Here is the final thing, tucked up in a layer of cabbage. You can just see a carrot peeping out - like a someone's hand when it's very cold and they have snugged completely down in the covers with only their hand sticking out.
I kept checking and indeed, the dish was done a lot sooner than the four to five hours which Elizabeth D. recommends. I popped it onto the grill bit of the oven while I cooked roast potatoes at high heat - I suspect it carried on cooking there rather than just keeping warm; next time I will plan properly for less cooking time.
Here is my final plateful. (I had to take this pic in a rush, LOL, as the family were coming thundering in for their lunch. You can see a corner of my apron by the plate.) I carved everyone a plump breast and a leg, and I served it with a bit of the bacon from the dish (which was in itself v. tasty), the cabbage, roast potatoes and parsnip and some brussel sprouts fried up with chestnuts (chestnuts are also now in the shops). We were able to have some of my friend's quince jelly with the partridge - it was most toothsome, dahlinks! We ate it with a runcible spoon of course, LOL. The red cabbage turned out flavoursome, which was an unexpected treat. Perhaps it was the heart-shaped casserole dish. It only goes to show. If at first things are not all sweet and juicy and tasty, you should put your heart into it - or put it into a heart you have lying around.(Acksherly, I do like stuffed heart ... )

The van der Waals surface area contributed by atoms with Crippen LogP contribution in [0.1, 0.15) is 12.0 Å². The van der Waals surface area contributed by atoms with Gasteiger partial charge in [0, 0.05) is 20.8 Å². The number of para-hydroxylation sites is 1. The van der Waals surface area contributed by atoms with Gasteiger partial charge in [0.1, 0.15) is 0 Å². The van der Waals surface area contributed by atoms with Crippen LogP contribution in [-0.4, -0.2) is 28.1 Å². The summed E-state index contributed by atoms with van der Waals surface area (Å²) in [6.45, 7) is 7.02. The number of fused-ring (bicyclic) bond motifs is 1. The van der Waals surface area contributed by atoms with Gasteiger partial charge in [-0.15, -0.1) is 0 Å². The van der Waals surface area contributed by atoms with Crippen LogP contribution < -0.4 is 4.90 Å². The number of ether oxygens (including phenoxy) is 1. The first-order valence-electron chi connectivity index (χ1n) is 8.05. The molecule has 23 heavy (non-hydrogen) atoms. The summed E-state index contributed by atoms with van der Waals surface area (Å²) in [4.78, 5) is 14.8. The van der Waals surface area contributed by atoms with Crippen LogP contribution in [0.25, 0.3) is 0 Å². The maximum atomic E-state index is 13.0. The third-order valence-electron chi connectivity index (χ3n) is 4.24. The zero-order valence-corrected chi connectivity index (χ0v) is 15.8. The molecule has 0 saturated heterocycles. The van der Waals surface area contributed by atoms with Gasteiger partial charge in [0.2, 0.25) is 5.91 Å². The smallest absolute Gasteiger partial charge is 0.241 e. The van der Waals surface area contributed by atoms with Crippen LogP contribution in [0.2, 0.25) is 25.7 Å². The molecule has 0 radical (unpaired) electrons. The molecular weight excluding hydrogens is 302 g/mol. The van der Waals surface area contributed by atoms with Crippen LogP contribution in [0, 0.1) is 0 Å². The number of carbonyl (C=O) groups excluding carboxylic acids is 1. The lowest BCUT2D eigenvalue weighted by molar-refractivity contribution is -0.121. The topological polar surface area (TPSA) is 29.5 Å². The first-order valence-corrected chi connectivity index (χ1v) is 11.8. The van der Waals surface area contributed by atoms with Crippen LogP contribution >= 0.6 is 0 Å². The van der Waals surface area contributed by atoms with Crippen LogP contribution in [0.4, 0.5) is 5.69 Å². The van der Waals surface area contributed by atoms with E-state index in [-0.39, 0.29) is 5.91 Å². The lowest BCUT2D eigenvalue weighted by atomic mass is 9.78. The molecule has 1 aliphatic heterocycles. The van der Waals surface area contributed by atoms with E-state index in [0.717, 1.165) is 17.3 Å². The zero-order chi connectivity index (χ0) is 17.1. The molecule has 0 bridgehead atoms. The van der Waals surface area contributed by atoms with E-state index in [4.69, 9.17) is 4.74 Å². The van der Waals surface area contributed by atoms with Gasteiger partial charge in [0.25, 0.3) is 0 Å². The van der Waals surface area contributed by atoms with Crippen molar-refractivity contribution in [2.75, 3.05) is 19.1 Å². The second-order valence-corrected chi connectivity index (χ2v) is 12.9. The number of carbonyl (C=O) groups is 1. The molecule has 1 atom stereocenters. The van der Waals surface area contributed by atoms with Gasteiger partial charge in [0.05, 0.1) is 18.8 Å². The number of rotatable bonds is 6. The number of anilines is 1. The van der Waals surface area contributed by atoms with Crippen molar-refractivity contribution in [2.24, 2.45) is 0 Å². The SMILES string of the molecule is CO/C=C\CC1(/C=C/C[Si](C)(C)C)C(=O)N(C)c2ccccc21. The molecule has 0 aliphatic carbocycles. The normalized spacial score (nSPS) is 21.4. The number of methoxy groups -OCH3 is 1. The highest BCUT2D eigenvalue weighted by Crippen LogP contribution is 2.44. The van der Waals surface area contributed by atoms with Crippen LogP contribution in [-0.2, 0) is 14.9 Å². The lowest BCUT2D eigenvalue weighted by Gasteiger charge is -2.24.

I like game because it reminds me of literary accounts I've enjoyed of huntin', shootin' and fishin'. John Buchan's John McNab with the jolly chases across the Highlands - and the dodgy class politics; that dawn goose shoot in The Island of Sheep. The tired muddy rides home Siegfried Sassoon talks about in Memoirs of a Fox-Hunting Man. And that duck shoot in The Alexandria Quartet which is like a microcosmic core to the depiction Lawrence Durrell manages to paint of love and postcolonialism - detailed and precise as a Mughal miniature.